Zulfi Bukhari writes that after the Conservative Party was found by an independent report to retain aspects of Islamophobia within its ranks, wider reflection on the West's approach to Islam must be undertaken.

Last month, an independent report found that Islamophobia 'remains a problem' in the ruling UK Conservative party. Many feel that the superficial solidarity of the last year, fuelled by the pandemic and the BLM movement, is already coming apart. In fact, for Muslims, it never really existed, as shown by the recent arrest of five young far-right terror suspects for plotting an attack in Keighley, Yorkshire. Many assumed that the target was the large local Muslim population during the key period of Ramadan.

This has become depressingly common in the UK. The day before the arrests, a Met police officer was convicted of belonging to a Neo-Nazi terror group. Right-wing extremism is the UK's fastest-growing threat and, usually, the targets are Muslims.

But many seem less outraged by terror when Muslims are the victims, not the perpetrators. It is time to ask the difficult questions – just as we have when attacks are committed in the name of Islam – about where this terror comes from, and confront it head-on. Just as Britain has spent decades debating and understanding extremism carried out under the banner of Islam, we must do the same with the newer (and perhaps more dangerous, due to its larger recruiting pool) danger of far-right extremism.

Extremist acts committed in the name of Islam do not emerge from a vacuum. Everything from Western foreign policy to early Islamic history and Muslim males' 'toxic masculinity' has been blamed for the actions of an infinitesimally small number of individuals. Barely an element of Muslim beliefs, culture, or history has been left unchallenged for the sake of public safety.
We must now do the same with Western culture. There is an aggressive secularism at play in Europe, which far from being a neutral position that keeps religion to the private sphere, is an aggressive force that attacks Muslim life in a specific and targeted way. Islamophobia is the West's last acceptable prejudice.

France, the Netherlands, Denmark, Austria, and Bulgaria all have bans on female Muslim clothing. In all these countries a nun, for example, is free to wear her habit as she wishes. It is no coincidence that many Islamophobic attacks target visibly Muslim women.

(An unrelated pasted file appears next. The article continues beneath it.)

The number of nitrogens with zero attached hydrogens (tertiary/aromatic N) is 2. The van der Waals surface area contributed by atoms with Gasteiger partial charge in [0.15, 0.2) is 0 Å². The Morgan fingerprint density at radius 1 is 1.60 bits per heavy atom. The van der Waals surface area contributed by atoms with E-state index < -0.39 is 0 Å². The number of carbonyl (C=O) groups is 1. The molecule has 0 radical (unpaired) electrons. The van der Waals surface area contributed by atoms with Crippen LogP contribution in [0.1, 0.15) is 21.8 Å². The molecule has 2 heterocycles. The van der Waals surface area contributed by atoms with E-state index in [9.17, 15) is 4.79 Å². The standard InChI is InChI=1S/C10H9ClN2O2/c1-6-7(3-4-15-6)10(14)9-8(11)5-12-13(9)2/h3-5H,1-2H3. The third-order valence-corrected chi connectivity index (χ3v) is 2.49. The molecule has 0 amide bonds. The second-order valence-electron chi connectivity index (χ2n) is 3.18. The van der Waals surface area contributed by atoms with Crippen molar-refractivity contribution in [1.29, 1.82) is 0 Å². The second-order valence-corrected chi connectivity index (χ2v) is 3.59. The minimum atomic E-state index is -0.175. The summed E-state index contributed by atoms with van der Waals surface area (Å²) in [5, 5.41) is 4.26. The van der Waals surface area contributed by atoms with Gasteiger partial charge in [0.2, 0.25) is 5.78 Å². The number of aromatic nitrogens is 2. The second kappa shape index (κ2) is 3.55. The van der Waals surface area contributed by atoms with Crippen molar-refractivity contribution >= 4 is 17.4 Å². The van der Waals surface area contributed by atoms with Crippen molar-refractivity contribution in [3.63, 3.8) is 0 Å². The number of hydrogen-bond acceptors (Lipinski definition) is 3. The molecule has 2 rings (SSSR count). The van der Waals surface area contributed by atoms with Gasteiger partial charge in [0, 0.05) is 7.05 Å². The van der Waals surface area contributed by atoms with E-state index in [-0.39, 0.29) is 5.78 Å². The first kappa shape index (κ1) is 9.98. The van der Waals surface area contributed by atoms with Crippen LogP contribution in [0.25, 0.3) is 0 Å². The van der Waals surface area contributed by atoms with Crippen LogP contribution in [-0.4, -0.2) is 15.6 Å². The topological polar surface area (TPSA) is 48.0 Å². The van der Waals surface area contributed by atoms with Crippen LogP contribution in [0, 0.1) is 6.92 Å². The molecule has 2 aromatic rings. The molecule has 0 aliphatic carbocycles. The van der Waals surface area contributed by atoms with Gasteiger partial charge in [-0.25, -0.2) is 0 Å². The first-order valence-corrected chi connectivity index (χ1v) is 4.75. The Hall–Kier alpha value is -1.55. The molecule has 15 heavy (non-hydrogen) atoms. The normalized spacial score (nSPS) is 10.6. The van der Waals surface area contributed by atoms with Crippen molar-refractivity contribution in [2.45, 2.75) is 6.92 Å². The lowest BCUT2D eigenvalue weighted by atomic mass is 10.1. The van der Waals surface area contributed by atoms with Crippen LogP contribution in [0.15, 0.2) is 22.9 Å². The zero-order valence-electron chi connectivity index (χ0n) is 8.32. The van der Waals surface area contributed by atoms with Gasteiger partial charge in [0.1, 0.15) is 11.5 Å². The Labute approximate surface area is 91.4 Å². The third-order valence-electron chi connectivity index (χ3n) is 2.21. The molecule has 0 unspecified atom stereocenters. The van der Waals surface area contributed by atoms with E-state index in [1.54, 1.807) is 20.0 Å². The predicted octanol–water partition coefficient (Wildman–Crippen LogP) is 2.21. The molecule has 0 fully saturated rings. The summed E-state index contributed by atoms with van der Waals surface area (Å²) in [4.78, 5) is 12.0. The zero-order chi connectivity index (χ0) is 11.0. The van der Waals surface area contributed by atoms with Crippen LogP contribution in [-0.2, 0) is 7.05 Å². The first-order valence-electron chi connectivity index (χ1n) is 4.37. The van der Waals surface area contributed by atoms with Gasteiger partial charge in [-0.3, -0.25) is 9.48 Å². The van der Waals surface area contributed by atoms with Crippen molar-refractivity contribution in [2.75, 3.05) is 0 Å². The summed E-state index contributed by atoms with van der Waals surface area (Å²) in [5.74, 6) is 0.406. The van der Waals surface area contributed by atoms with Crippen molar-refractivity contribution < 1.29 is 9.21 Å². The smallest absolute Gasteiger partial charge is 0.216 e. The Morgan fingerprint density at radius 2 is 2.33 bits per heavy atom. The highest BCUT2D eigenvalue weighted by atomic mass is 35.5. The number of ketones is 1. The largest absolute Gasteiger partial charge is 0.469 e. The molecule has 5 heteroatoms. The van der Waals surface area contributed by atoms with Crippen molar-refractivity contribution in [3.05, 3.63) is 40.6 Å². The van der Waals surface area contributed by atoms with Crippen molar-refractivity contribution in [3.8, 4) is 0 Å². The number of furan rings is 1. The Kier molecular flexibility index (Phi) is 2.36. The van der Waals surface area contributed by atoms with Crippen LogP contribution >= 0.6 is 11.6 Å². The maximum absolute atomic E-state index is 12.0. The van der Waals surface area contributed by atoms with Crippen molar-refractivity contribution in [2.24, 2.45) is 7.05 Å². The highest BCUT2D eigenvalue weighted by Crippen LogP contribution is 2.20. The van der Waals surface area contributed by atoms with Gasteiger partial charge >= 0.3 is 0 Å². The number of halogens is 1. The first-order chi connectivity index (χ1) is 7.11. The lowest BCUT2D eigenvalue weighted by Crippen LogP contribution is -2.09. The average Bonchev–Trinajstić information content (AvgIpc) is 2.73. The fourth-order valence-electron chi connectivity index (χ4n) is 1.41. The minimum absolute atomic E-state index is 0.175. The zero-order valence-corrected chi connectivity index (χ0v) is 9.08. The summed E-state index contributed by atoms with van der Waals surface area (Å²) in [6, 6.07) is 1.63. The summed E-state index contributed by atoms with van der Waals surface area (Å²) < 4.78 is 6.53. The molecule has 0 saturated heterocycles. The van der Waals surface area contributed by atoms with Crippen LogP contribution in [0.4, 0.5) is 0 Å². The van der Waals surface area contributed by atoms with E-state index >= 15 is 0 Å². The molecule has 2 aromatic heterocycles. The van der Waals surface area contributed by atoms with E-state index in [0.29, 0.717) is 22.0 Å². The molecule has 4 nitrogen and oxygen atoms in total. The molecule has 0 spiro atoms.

But much more shocking to Muslims around the world than preventing their sisters from dressing as they please, is insulting our beloved Prophet. It is difficult for the secular mind to understand just how hurtful it is for Muslims when their Prophet is disrespected. He is loved so dearly by Muslims because that love is a perfection of their faith. He is seen as the pinnacle of humanity, and the ultimate role model for every Muslim.

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The link between those smears and extremism is clear: if the founder of a religion is regularly mocked as a barbarian, terrorist, or worse, his 1.8 billion followers – who love and respect him dearly – must be just as bad. And, by extension, they must be fair game.

Free speech in any society is essential. However, if it endangers individuals and harms societies, it is not 'free' – it comes at a huge cost that we must not pay. We only need to look to the United States to see the impact of unchecked racism, dressed up as 'free speech'. Here in Pakistan, those who want the ideas and imagery that fuel the far-right to continue to run amok in our culture accuse those who want to restrain it, including Prime Minister Imran Khan, as supporting 'blasphemy laws' in an attack on the sacred idol of free speech. But this is false.

If Muslim lives are truly equal, there should be the same laws against inciting Muslim hatred as there are for inciting racial hatred, whether the hater describes him or herself as a radical – or a satirist.

All Muslims want is equal treatment. Rightly, there are laws in various European states against Holocaust denial. This is not because historical revisionism is in itself a crime, but because denying the crime of the Holocaust inevitably leads to Antisemitism, which fuels acts of violence against Jewish communities. By the same measure, anything that fuels Muslim hatred should not be considered permissible. In April, a Devon police officer was put on trial for sharing an offensive meme about George Floyd. Would he have still found himself in the dock if it were the Prophet Muhammad?

The Muslim world is increasingly asserting its right to equal treatment, and arguing that their Prophet should be afforded the same protection from abuse and mocking as the victims of the Holocaust or police brutality.

Western nations have a proud tradition of preserving and projecting their values around the world. Similarly, leaders in the Muslim world are increasingly using their economic, political, and cultural clout to defend their values through peaceful means.

Ensuring the safety of societies should be enough of a motivator to legislate and enforce against Muslim hatred. In the same way African American communities are vocal in the aftermath of racially motivated incidents, the Western world must be ready for criticism from Muslim nations if Islamophobia continues to go unchecked.

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